The Suburban Inmate Book Review | Noah’s Story

The Suburban Inmate Book Review

The Suburban Inmate: A Man’s Guide To Surviving Prison by Allan Thorn is a pure gem.

Allan Thorn is a guy that did one year in federal prison, decided he was an expert and wrote a survival guide.

We call it “The Gospel” here at Yankton and my roommates and co-workers ask for daily readings from it because it’s so outrageous.

Now, I would be lying to you if I said there isn’t some truth to it, and I have no doubt that Mr. Thorn’s experience is about 70% authentic based on his perception of what he thinks he experienced while incarcerated.

But the advice he gives in this book deserves a title more like The Suburban Inmate: A Man’s Guide To Getting Raped, Stabbed, Killed, Or At The Very Least, Beat Up!

His simple steps are; pick a god, lie to everyone before you get to prison, once you are at prison pretend you are someone else and call everyone a b#@#$, find a “husband” to protect you, and finally, follow a rigorous routine that doesn’t take into account national count times.


The Suburban Inmate Book Review

So about his first rule: pick a god, any god.  There is nothing wrong with being religious in prison, and there is nothing wrong with finding god or religion in prison, but stating the fact that, “If you do not practice any religion or spirituality at the time they throw you into the cell, you are done for,” (pg. 13) is a little extreme and false. I have seen some powerful conversions while I have been incarcerated and those have made very powerful impacts in those individuals lives, but there are also Satanists that have come down from the highest institutions and other than being angry all the time, it looks like they are going to make it out just fine. I will back up Mr. Thorn here as far as saying the religious practice is recommended, however, it’s not required. If you told or cooperated on your case and are looking to be protected at a higher facility, then the chapel is a good place to hide.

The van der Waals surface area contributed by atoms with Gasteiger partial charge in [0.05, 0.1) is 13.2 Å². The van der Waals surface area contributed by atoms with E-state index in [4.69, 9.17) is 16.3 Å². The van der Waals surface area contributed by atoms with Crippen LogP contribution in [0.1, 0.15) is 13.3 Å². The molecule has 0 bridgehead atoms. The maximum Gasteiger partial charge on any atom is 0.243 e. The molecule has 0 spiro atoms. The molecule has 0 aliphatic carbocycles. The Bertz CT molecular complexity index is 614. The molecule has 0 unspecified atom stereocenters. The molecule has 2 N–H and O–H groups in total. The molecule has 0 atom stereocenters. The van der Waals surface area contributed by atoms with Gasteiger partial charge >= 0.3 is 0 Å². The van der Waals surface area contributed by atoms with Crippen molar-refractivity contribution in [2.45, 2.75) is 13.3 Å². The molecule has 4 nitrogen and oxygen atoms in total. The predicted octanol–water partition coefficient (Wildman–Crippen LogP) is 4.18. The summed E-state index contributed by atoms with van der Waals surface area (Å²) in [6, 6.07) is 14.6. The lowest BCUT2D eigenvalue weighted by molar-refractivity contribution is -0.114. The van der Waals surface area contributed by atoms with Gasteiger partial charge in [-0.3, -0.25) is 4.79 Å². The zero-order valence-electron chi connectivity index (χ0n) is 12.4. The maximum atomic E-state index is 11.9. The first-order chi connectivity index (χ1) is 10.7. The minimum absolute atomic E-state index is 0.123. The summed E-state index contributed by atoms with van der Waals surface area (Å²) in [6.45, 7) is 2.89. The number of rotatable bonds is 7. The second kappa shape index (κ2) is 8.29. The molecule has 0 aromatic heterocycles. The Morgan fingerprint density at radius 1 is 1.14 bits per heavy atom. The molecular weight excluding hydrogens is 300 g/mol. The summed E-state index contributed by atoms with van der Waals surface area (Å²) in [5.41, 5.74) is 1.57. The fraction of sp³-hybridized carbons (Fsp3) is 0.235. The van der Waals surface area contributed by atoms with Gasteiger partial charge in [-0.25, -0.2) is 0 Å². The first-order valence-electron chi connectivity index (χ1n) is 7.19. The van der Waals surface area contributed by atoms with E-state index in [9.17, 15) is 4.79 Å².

His next rule is: pretend you are someone else, or “be an actor,” Mr. Thorn took on the role of “young godfather,” which was quite entertaining. He recommends that you do not reveal your true self at any moment.  During transport have a story prepared for why you are in. He goes on with a bunch of terrible racial stereotypes of what to say if you are Asian, white, or black. In short, if you are Asian tell them you know some type of martial arts, but don’t say karate because apparently that’s lame. If you are white, either be white trash, or dial in your Jeffrey Dahmer impression and don’t worry Thorn has a story prepared for you, “Yes, back in Milwaukee I’m a crop duster. It’s fun flying all day and a lot of times I’ll detour and fly to Chicago. But one time I crashed on a farm in Illinois and probably killed an entire family. I was like, no way am I going to prison for life, so I forced that plane to fly back to Madison with one engine! When I got back I told my boss what happened and he immediately torched that plane to get rid of the evidence! And now I’m here for tax fraud. Karma is a bitch, eh?”(Pg. 22)


Once you get to prison continue with whatever persona that you created in transit, and don’t show any signs of weakness or you will be raped on the spot.